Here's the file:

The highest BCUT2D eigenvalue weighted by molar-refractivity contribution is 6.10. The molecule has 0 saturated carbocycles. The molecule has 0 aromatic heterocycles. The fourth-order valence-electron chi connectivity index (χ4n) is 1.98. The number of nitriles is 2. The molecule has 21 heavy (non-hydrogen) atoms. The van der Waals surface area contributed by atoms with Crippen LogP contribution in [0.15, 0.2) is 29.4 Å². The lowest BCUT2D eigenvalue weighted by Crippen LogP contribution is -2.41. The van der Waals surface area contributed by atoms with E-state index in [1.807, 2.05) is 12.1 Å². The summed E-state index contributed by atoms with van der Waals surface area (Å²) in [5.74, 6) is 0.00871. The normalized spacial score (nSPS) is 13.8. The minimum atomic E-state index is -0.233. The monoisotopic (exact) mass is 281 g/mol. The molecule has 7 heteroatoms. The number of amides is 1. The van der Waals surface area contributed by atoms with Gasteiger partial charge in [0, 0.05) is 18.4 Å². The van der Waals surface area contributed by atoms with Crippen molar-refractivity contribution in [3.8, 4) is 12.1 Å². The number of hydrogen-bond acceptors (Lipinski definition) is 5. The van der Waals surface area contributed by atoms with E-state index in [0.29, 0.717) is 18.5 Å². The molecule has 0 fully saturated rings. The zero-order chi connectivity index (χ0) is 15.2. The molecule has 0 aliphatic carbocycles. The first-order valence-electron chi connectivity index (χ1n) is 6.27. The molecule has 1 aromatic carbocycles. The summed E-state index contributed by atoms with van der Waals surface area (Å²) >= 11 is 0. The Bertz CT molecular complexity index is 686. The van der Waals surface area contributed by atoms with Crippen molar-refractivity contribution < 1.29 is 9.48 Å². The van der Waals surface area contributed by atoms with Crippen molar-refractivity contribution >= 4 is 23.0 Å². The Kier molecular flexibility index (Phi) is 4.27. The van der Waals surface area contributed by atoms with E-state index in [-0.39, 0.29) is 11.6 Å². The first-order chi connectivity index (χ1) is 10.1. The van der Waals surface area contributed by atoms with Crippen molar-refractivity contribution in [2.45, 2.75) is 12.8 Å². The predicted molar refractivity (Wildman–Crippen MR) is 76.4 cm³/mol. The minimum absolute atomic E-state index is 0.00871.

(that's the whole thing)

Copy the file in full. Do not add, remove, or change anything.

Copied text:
The highest BCUT2D eigenvalue weighted by molar-refractivity contribution is 6.10. The molecule has 0 saturated carbocycles. The molecule has 0 aromatic heterocycles. The fourth-order valence-electron chi connectivity index (χ4n) is 1.98. The number of nitriles is 2. The molecule has 21 heavy (non-hydrogen) atoms. The van der Waals surface area contributed by atoms with Crippen LogP contribution in [0.15, 0.2) is 29.4 Å². The lowest BCUT2D eigenvalue weighted by Crippen LogP contribution is -2.41. The van der Waals surface area contributed by atoms with E-state index in [1.807, 2.05) is 12.1 Å². The summed E-state index contributed by atoms with van der Waals surface area (Å²) in [5.74, 6) is 0.00871. The normalized spacial score (nSPS) is 13.8. The minimum atomic E-state index is -0.233. The monoisotopic (exact) mass is 281 g/mol. The molecule has 7 heteroatoms. The number of amides is 1. The van der Waals surface area contributed by atoms with Gasteiger partial charge in [0, 0.05) is 18.4 Å². The van der Waals surface area contributed by atoms with Crippen molar-refractivity contribution in [3.8, 4) is 12.1 Å². The number of hydrogen-bond acceptors (Lipinski definition) is 5. The van der Waals surface area contributed by atoms with E-state index in [0.29, 0.717) is 18.5 Å². The molecule has 0 fully saturated rings. The zero-order chi connectivity index (χ0) is 15.2. The molecule has 0 aliphatic carbocycles. The first-order valence-electron chi connectivity index (χ1n) is 6.27. The molecule has 1 aromatic carbocycles. The summed E-state index contributed by atoms with van der Waals surface area (Å²) >= 11 is 0. The Bertz CT molecular complexity index is 686. The van der Waals surface area contributed by atoms with Crippen molar-refractivity contribution < 1.29 is 9.48 Å². The van der Waals surface area contributed by atoms with Crippen molar-refractivity contribution >= 4 is 23.0 Å². The Kier molecular flexibility index (Phi) is 4.27. The van der Waals surface area contributed by atoms with E-state index in [-0.39, 0.29) is 11.6 Å². The first-order chi connectivity index (χ1) is 10.1. The van der Waals surface area contributed by atoms with Crippen molar-refractivity contribution in [2.45, 2.75) is 12.8 Å². The predicted molar refractivity (Wildman–Crippen MR) is 76.4 cm³/mol. The minimum absolute atomic E-state index is 0.00871.